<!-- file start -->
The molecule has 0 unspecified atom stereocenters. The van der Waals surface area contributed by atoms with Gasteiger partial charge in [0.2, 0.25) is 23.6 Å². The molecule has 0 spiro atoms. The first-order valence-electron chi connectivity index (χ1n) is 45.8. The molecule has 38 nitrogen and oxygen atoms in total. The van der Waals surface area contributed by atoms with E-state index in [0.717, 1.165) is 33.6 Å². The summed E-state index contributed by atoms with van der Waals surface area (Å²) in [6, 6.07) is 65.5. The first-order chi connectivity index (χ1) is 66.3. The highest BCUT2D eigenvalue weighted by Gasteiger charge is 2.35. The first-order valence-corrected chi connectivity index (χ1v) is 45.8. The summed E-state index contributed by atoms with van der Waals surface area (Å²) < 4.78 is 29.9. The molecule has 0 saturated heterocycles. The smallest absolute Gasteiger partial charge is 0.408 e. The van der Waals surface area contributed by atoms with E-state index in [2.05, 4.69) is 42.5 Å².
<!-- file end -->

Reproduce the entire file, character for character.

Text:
The molecule has 0 unspecified atom stereocenters. The van der Waals surface area contributed by atoms with Gasteiger partial charge in [0.2, 0.25) is 23.6 Å². The molecule has 0 spiro atoms. The first-order valence-electron chi connectivity index (χ1n) is 45.8. The molecule has 38 nitrogen and oxygen atoms in total. The van der Waals surface area contributed by atoms with E-state index in [0.717, 1.165) is 33.6 Å². The summed E-state index contributed by atoms with van der Waals surface area (Å²) in [6, 6.07) is 65.5. The first-order chi connectivity index (χ1) is 66.3. The highest BCUT2D eigenvalue weighted by Gasteiger charge is 2.35. The first-order valence-corrected chi connectivity index (χ1v) is 45.8. The summed E-state index contributed by atoms with van der Waals surface area (Å²) < 4.78 is 29.9. The molecule has 0 saturated heterocycles. The smallest absolute Gasteiger partial charge is 0.408 e. The van der Waals surface area contributed by atoms with E-state index in [2.05, 4.69) is 42.5 Å².